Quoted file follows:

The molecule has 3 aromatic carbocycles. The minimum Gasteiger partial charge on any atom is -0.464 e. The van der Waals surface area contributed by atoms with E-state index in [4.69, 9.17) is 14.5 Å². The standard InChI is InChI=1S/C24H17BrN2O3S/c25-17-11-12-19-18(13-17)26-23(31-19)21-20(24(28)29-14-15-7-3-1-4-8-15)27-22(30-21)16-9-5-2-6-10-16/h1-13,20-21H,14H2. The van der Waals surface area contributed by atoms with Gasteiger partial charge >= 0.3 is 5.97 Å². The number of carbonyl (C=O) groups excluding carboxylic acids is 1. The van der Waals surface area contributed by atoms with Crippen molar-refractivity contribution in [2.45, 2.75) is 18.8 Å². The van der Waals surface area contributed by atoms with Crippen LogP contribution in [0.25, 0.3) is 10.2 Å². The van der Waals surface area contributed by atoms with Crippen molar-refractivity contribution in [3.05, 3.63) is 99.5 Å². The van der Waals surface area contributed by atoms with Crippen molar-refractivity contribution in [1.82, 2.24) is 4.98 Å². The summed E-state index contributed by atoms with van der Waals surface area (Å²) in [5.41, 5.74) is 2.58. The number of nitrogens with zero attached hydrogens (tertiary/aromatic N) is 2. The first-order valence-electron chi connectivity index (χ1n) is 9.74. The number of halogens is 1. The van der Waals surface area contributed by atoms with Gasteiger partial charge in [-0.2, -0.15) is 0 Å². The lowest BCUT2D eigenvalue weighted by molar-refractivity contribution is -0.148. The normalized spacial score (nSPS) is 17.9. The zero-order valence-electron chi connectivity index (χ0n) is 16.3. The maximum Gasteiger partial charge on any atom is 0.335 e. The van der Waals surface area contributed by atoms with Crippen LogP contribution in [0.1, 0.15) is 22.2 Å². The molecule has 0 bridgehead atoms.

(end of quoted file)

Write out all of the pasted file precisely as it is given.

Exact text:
The molecule has 3 aromatic carbocycles. The minimum Gasteiger partial charge on any atom is -0.464 e. The van der Waals surface area contributed by atoms with E-state index in [4.69, 9.17) is 14.5 Å². The standard InChI is InChI=1S/C24H17BrN2O3S/c25-17-11-12-19-18(13-17)26-23(31-19)21-20(24(28)29-14-15-7-3-1-4-8-15)27-22(30-21)16-9-5-2-6-10-16/h1-13,20-21H,14H2. The van der Waals surface area contributed by atoms with Gasteiger partial charge >= 0.3 is 5.97 Å². The number of carbonyl (C=O) groups excluding carboxylic acids is 1. The van der Waals surface area contributed by atoms with Crippen molar-refractivity contribution in [2.45, 2.75) is 18.8 Å². The van der Waals surface area contributed by atoms with Crippen LogP contribution in [0.25, 0.3) is 10.2 Å². The van der Waals surface area contributed by atoms with Crippen molar-refractivity contribution in [3.05, 3.63) is 99.5 Å². The van der Waals surface area contributed by atoms with Crippen molar-refractivity contribution in [1.82, 2.24) is 4.98 Å². The summed E-state index contributed by atoms with van der Waals surface area (Å²) in [5.41, 5.74) is 2.58. The number of nitrogens with zero attached hydrogens (tertiary/aromatic N) is 2. The first-order valence-electron chi connectivity index (χ1n) is 9.74. The number of halogens is 1. The van der Waals surface area contributed by atoms with Gasteiger partial charge in [-0.2, -0.15) is 0 Å². The lowest BCUT2D eigenvalue weighted by molar-refractivity contribution is -0.148. The normalized spacial score (nSPS) is 17.9. The zero-order valence-electron chi connectivity index (χ0n) is 16.3. The maximum Gasteiger partial charge on any atom is 0.335 e. The van der Waals surface area contributed by atoms with Crippen LogP contribution in [0.1, 0.15) is 22.2 Å². The molecule has 0 bridgehead atoms.